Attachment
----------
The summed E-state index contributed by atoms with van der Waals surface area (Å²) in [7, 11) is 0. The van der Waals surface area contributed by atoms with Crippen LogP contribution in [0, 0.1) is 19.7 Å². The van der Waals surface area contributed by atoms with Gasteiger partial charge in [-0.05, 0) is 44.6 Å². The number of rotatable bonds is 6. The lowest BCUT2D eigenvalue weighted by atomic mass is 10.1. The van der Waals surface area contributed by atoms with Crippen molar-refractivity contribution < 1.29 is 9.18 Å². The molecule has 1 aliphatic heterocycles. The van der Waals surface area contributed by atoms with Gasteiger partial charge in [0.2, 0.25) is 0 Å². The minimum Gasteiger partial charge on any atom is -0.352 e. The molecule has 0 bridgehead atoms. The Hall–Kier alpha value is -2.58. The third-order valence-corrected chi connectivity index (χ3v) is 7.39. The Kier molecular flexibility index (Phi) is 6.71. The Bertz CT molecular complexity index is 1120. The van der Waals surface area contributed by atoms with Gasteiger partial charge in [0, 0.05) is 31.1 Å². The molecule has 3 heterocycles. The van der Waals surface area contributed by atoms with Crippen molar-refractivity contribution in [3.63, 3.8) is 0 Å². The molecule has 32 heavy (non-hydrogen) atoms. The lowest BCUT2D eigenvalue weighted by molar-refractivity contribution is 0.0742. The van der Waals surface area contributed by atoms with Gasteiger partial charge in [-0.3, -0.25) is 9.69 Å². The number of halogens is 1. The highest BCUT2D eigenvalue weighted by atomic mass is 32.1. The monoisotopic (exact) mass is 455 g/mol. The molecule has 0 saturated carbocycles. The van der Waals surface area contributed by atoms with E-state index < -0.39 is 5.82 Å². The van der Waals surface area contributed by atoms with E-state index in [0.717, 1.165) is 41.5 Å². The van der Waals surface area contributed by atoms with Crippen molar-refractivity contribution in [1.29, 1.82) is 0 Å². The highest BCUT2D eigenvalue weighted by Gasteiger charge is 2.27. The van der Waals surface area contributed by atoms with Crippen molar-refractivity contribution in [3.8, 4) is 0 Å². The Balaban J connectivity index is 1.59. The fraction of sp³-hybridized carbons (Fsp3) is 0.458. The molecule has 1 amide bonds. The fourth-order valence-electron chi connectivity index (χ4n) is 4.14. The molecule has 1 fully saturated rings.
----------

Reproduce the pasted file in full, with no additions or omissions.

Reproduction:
The summed E-state index contributed by atoms with van der Waals surface area (Å²) in [7, 11) is 0. The van der Waals surface area contributed by atoms with Crippen LogP contribution in [0, 0.1) is 19.7 Å². The van der Waals surface area contributed by atoms with Gasteiger partial charge in [-0.05, 0) is 44.6 Å². The number of rotatable bonds is 6. The lowest BCUT2D eigenvalue weighted by atomic mass is 10.1. The van der Waals surface area contributed by atoms with Crippen molar-refractivity contribution < 1.29 is 9.18 Å². The molecule has 1 aliphatic heterocycles. The van der Waals surface area contributed by atoms with Gasteiger partial charge in [0.2, 0.25) is 0 Å². The minimum Gasteiger partial charge on any atom is -0.352 e. The molecule has 0 bridgehead atoms. The Hall–Kier alpha value is -2.58. The third-order valence-corrected chi connectivity index (χ3v) is 7.39. The Kier molecular flexibility index (Phi) is 6.71. The Bertz CT molecular complexity index is 1120. The van der Waals surface area contributed by atoms with Gasteiger partial charge in [0, 0.05) is 31.1 Å². The molecule has 3 heterocycles. The van der Waals surface area contributed by atoms with Crippen molar-refractivity contribution in [3.63, 3.8) is 0 Å². The molecule has 32 heavy (non-hydrogen) atoms. The lowest BCUT2D eigenvalue weighted by molar-refractivity contribution is 0.0742. The van der Waals surface area contributed by atoms with Gasteiger partial charge in [-0.3, -0.25) is 9.69 Å². The number of halogens is 1. The highest BCUT2D eigenvalue weighted by atomic mass is 32.1. The monoisotopic (exact) mass is 455 g/mol. The molecule has 0 saturated carbocycles. The van der Waals surface area contributed by atoms with E-state index < -0.39 is 5.82 Å². The van der Waals surface area contributed by atoms with E-state index in [0.717, 1.165) is 41.5 Å². The van der Waals surface area contributed by atoms with Crippen molar-refractivity contribution in [1.29, 1.82) is 0 Å². The highest BCUT2D eigenvalue weighted by Gasteiger charge is 2.27. The van der Waals surface area contributed by atoms with Crippen molar-refractivity contribution in [3.8, 4) is 0 Å². The Balaban J connectivity index is 1.59. The fraction of sp³-hybridized carbons (Fsp3) is 0.458. The molecule has 1 amide bonds. The fourth-order valence-electron chi connectivity index (χ4n) is 4.14. The molecule has 1 fully saturated rings.